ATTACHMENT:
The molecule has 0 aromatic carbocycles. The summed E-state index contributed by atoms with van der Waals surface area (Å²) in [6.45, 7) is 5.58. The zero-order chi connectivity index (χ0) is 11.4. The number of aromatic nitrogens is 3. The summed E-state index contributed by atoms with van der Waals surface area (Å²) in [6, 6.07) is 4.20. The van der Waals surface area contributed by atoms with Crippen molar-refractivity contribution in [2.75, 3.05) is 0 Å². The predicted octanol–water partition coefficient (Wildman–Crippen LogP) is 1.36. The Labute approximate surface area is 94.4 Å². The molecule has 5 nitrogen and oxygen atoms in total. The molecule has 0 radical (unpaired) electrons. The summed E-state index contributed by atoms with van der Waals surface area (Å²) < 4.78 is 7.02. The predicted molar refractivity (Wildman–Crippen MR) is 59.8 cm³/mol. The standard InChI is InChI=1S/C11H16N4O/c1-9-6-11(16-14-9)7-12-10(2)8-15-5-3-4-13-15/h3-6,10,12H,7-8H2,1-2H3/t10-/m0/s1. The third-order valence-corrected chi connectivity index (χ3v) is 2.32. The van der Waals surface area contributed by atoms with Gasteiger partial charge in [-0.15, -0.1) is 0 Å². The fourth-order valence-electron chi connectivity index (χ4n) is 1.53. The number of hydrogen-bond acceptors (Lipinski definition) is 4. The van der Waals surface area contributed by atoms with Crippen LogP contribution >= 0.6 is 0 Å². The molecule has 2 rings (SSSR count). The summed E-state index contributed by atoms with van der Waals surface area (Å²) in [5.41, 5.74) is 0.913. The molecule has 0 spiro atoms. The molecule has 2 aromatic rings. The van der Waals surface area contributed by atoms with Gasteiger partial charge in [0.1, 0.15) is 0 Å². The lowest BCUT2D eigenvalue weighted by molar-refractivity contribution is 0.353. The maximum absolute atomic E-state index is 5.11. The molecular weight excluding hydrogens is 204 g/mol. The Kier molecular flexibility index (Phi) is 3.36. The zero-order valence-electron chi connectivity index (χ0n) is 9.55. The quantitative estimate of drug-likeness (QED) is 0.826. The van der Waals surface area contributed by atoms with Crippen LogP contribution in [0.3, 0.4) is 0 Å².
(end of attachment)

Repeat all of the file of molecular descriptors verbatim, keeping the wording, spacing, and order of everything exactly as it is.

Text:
The molecule has 0 aromatic carbocycles. The summed E-state index contributed by atoms with van der Waals surface area (Å²) in [6.45, 7) is 5.58. The zero-order chi connectivity index (χ0) is 11.4. The number of aromatic nitrogens is 3. The summed E-state index contributed by atoms with van der Waals surface area (Å²) in [6, 6.07) is 4.20. The van der Waals surface area contributed by atoms with Crippen molar-refractivity contribution in [2.75, 3.05) is 0 Å². The predicted octanol–water partition coefficient (Wildman–Crippen LogP) is 1.36. The Labute approximate surface area is 94.4 Å². The molecule has 5 nitrogen and oxygen atoms in total. The molecule has 0 radical (unpaired) electrons. The summed E-state index contributed by atoms with van der Waals surface area (Å²) < 4.78 is 7.02. The predicted molar refractivity (Wildman–Crippen MR) is 59.8 cm³/mol. The standard InChI is InChI=1S/C11H16N4O/c1-9-6-11(16-14-9)7-12-10(2)8-15-5-3-4-13-15/h3-6,10,12H,7-8H2,1-2H3/t10-/m0/s1. The third-order valence-corrected chi connectivity index (χ3v) is 2.32. The van der Waals surface area contributed by atoms with Gasteiger partial charge in [-0.15, -0.1) is 0 Å². The fourth-order valence-electron chi connectivity index (χ4n) is 1.53. The number of hydrogen-bond acceptors (Lipinski definition) is 4. The van der Waals surface area contributed by atoms with Crippen LogP contribution >= 0.6 is 0 Å². The molecule has 2 rings (SSSR count). The summed E-state index contributed by atoms with van der Waals surface area (Å²) in [5.41, 5.74) is 0.913. The molecule has 0 spiro atoms. The molecule has 2 aromatic rings. The van der Waals surface area contributed by atoms with Gasteiger partial charge in [0.1, 0.15) is 0 Å². The lowest BCUT2D eigenvalue weighted by molar-refractivity contribution is 0.353. The maximum absolute atomic E-state index is 5.11. The molecular weight excluding hydrogens is 204 g/mol. The Kier molecular flexibility index (Phi) is 3.36. The zero-order valence-electron chi connectivity index (χ0n) is 9.55. The quantitative estimate of drug-likeness (QED) is 0.826. The van der Waals surface area contributed by atoms with Crippen LogP contribution in [0.3, 0.4) is 0 Å².